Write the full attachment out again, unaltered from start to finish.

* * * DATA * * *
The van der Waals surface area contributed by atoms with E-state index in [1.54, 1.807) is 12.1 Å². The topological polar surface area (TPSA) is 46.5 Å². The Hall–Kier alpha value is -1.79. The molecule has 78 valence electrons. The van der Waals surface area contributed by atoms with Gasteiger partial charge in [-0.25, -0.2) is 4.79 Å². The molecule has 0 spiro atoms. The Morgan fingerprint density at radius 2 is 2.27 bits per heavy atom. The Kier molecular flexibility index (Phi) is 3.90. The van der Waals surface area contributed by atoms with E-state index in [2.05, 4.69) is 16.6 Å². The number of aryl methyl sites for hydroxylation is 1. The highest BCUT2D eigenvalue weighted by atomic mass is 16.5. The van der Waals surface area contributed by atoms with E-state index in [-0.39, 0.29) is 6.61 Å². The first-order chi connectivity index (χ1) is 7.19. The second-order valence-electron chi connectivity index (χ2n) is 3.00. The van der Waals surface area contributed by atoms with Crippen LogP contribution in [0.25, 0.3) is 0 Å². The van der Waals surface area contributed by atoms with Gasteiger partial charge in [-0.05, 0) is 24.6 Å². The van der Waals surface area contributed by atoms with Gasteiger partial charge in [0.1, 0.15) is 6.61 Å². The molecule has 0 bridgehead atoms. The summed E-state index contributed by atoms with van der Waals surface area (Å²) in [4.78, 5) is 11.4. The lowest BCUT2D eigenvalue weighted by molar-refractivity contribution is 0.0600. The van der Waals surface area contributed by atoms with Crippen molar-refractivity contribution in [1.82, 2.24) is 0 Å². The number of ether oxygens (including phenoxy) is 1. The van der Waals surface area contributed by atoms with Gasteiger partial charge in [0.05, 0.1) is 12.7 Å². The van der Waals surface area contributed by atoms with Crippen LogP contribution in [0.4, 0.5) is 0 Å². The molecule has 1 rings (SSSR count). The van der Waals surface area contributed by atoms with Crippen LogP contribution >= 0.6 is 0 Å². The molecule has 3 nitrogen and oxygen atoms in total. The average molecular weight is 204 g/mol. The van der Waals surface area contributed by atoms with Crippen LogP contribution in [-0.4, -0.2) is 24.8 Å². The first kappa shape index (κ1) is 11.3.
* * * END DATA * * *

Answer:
The van der Waals surface area contributed by atoms with E-state index in [1.54, 1.807) is 12.1 Å². The topological polar surface area (TPSA) is 46.5 Å². The Hall–Kier alpha value is -1.79. The molecule has 78 valence electrons. The van der Waals surface area contributed by atoms with Gasteiger partial charge in [-0.25, -0.2) is 4.79 Å². The molecule has 0 spiro atoms. The Morgan fingerprint density at radius 2 is 2.27 bits per heavy atom. The Kier molecular flexibility index (Phi) is 3.90. The van der Waals surface area contributed by atoms with E-state index in [2.05, 4.69) is 16.6 Å². The number of aryl methyl sites for hydroxylation is 1. The highest BCUT2D eigenvalue weighted by atomic mass is 16.5. The van der Waals surface area contributed by atoms with E-state index in [-0.39, 0.29) is 6.61 Å². The first-order chi connectivity index (χ1) is 7.19. The second-order valence-electron chi connectivity index (χ2n) is 3.00. The van der Waals surface area contributed by atoms with Crippen LogP contribution in [0.25, 0.3) is 0 Å². The van der Waals surface area contributed by atoms with Gasteiger partial charge in [-0.05, 0) is 24.6 Å². The van der Waals surface area contributed by atoms with Gasteiger partial charge in [0.1, 0.15) is 6.61 Å². The molecule has 0 bridgehead atoms. The summed E-state index contributed by atoms with van der Waals surface area (Å²) in [4.78, 5) is 11.4. The lowest BCUT2D eigenvalue weighted by molar-refractivity contribution is 0.0600. The van der Waals surface area contributed by atoms with Crippen molar-refractivity contribution in [1.82, 2.24) is 0 Å². The number of ether oxygens (including phenoxy) is 1. The van der Waals surface area contributed by atoms with Gasteiger partial charge in [0.05, 0.1) is 12.7 Å². The van der Waals surface area contributed by atoms with Crippen LogP contribution in [0.4, 0.5) is 0 Å². The molecule has 1 rings (SSSR count). The van der Waals surface area contributed by atoms with Crippen LogP contribution >= 0.6 is 0 Å². The molecule has 3 nitrogen and oxygen atoms in total. The average molecular weight is 204 g/mol. The van der Waals surface area contributed by atoms with Crippen LogP contribution in [-0.4, -0.2) is 24.8 Å². The first kappa shape index (κ1) is 11.3.